Cases involving the manufacture of methamphetamine are no exception to the imminence requirement. In United States v. Rhiger, federal drug agents observed appellant drive to several locations and purchase materials used to manufacture methamphetamine. 315 F.3d 1283, 1285 (10th Cir.), cert. denied, 540 U.S. 836, 124 S.Ct. 90, 157 L.Ed.2d 65 (2003). About an hour after the agents saw appellant enter a residence with the purchased materials, they “detected the smell of cooking methamphetamine.” Id. “Fearing an active methamphetamine lab was in the residence and could explode,” the agents entered the home without a warrant, found an “active” lab in the garage, and arrested appellant. Id. Observing that the “government presented evidence indicating the federal agents had reasonable grounds to believe there was an immediate need to protect themselves and the public from the potential explosion of the methamphetamine lab,” the court held that exigent circumstances justified the warrantless entry in light of, among other things, “the strong odor of cooking methamphetamine emitting from” the residence and the agent's “knowledge of the inherent dangerousness of an active methamphetamine lab.” Id. at 1288–89 (emphasis added).
In United States v. Walsh, officers received an anonymous tip that two people were operating a methamphetamine lab at a particular residence. 299 F.3d 729, 730–31 (8th Cir.), cert. denied, 537 U.S. 1066, 123 S.Ct. 617, 154 L.Ed.2d 554 (2002). Officers were given consent to search all but two parts of the residence—a back bedroom and a storage shed. Id. at 731. While outside near the storage shed, an officer noticed empty cans of fluid on the back porch, an extension cord running to the storage shed, white residue inside a blender pitcher, two-liter soda bottles, and the strong smell of ether. Id. The officer opened the door to the shed and, among other things, noticed a “white mist hanging in the air.” Id. Police later obtained a warrant and searched the shed and back bedroom. Id. at 732. The court of appeals held that exigent circumstances justified the warrantless entry into the storage shed because “the strong smell of ether and the equipment and residue found in the carport area suggested on-going manufacture in the shed.” Id. at 734 (emphasis added). According to the court, “Officer Cantrell could not be certain no one was hiding (or worse yet, lying unconscious) in the shed, and officer McPhail was justified in verifying that no untended heat source was creating an imminent risk of fire or the explosion of volatile chemicals.” Id. (emphasis added).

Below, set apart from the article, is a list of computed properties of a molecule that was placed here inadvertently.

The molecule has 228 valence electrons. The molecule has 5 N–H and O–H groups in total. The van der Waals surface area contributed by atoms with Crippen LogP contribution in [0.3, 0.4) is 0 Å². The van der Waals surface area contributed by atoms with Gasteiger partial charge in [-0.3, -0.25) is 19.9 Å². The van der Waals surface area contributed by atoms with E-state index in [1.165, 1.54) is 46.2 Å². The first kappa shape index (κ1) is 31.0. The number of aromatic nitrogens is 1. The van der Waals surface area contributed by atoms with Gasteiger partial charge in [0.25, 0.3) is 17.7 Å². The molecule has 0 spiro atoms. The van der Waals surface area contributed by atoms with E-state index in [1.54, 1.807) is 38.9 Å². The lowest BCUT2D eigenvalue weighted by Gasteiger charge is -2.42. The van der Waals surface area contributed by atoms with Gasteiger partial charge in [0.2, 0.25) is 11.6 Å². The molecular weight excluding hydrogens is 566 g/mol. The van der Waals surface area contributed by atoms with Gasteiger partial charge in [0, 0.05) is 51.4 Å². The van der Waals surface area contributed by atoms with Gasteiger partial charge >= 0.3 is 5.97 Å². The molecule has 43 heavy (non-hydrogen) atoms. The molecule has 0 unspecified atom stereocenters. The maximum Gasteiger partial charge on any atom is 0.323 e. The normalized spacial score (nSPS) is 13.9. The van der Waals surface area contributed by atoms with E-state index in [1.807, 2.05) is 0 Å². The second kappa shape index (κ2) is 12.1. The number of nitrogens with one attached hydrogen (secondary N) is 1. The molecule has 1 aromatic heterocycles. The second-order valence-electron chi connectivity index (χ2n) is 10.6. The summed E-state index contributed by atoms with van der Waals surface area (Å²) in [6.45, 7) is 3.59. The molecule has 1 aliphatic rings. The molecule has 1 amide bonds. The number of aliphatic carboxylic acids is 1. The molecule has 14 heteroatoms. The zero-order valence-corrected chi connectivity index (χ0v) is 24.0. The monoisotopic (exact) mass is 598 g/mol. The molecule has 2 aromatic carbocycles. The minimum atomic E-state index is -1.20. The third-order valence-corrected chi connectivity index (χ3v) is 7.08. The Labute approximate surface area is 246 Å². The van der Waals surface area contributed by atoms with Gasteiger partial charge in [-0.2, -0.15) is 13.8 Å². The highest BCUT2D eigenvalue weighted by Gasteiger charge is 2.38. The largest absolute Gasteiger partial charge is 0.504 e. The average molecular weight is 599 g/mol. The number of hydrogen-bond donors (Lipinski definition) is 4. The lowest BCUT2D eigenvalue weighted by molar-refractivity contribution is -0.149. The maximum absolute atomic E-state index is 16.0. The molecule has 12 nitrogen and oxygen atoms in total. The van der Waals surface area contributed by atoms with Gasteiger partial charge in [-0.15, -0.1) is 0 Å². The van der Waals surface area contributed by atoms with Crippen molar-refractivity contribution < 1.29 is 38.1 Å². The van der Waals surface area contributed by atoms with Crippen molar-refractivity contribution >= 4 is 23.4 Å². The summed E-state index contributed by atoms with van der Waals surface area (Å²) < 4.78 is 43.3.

In United States v. Wilson, exigent circumstances justified a warrantless entry into a house because officers smelled ether, which is commonly present during the manufacture of methamphetamine; saw a liquid, which smelled like ether, pouring out of the garage; heard movements from within the garage; and after arresting two people on the doorstep of the house, reasonably believed that other persons might be inside the house who could attempt to destroy evidence. 865 F.2d 215, 216–17 (9th Cir.1989). The court noted that one of the officers “recognized a pressing need to prevent the ether from exploding and causing a fire.” Id. at 217.
Thus, whether it was the odor of ether, ether running on the ground, or the observance of articles associated with the ongoing manufacture of methamphetamine, in each of the three preceding cases, officers observed facts that led them to believe that someone was actively manufacturing methamphetamine. This fact was significant to the exigent-circumstances inquiry because it sustained the officers' belief that the destruction or removal of evidence was imminent—a result that could have occurred due to the inherent volatility associated with the active manufacture of methamphetamine.